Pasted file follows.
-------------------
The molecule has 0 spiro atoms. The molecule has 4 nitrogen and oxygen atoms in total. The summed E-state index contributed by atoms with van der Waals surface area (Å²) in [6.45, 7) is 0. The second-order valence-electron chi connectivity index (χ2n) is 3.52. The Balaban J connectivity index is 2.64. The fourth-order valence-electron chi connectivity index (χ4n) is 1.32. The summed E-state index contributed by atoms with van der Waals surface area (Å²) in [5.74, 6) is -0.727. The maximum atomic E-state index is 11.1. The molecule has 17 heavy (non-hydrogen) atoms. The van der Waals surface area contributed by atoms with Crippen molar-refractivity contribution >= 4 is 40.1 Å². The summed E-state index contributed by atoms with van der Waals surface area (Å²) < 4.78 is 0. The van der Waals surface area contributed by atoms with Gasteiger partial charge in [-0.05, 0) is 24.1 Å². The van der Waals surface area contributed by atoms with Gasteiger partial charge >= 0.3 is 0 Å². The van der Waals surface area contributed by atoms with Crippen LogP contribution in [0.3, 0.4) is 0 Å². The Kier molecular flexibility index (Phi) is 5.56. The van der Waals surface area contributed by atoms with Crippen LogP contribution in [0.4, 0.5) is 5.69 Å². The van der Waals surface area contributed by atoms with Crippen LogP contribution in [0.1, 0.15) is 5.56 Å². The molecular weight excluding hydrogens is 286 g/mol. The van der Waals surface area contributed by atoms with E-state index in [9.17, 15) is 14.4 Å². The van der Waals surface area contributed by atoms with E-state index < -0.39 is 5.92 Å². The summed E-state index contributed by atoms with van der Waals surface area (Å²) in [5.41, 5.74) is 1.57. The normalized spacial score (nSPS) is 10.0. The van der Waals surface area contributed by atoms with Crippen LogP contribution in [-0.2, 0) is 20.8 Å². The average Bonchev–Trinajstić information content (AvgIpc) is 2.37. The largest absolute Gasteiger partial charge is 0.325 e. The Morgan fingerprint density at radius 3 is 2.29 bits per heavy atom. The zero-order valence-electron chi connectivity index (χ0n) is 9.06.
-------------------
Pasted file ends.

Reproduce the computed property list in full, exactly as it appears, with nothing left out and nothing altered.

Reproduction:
The molecule has 0 spiro atoms. The molecule has 4 nitrogen and oxygen atoms in total. The summed E-state index contributed by atoms with van der Waals surface area (Å²) in [6.45, 7) is 0. The second-order valence-electron chi connectivity index (χ2n) is 3.52. The Balaban J connectivity index is 2.64. The fourth-order valence-electron chi connectivity index (χ4n) is 1.32. The summed E-state index contributed by atoms with van der Waals surface area (Å²) in [5.74, 6) is -0.727. The maximum atomic E-state index is 11.1. The molecule has 17 heavy (non-hydrogen) atoms. The van der Waals surface area contributed by atoms with Crippen molar-refractivity contribution >= 4 is 40.1 Å². The summed E-state index contributed by atoms with van der Waals surface area (Å²) < 4.78 is 0. The van der Waals surface area contributed by atoms with Gasteiger partial charge in [-0.05, 0) is 24.1 Å². The van der Waals surface area contributed by atoms with Gasteiger partial charge >= 0.3 is 0 Å². The van der Waals surface area contributed by atoms with Crippen LogP contribution in [0.3, 0.4) is 0 Å². The Kier molecular flexibility index (Phi) is 5.56. The van der Waals surface area contributed by atoms with Crippen LogP contribution in [0.4, 0.5) is 5.69 Å². The van der Waals surface area contributed by atoms with Crippen LogP contribution in [0.1, 0.15) is 5.56 Å². The molecular weight excluding hydrogens is 286 g/mol. The van der Waals surface area contributed by atoms with E-state index in [9.17, 15) is 14.4 Å². The van der Waals surface area contributed by atoms with E-state index < -0.39 is 5.92 Å². The summed E-state index contributed by atoms with van der Waals surface area (Å²) in [5.41, 5.74) is 1.57. The normalized spacial score (nSPS) is 10.0. The van der Waals surface area contributed by atoms with Crippen LogP contribution in [-0.2, 0) is 20.8 Å². The average Bonchev–Trinajstić information content (AvgIpc) is 2.37. The largest absolute Gasteiger partial charge is 0.325 e. The Morgan fingerprint density at radius 3 is 2.29 bits per heavy atom. The zero-order valence-electron chi connectivity index (χ0n) is 9.06.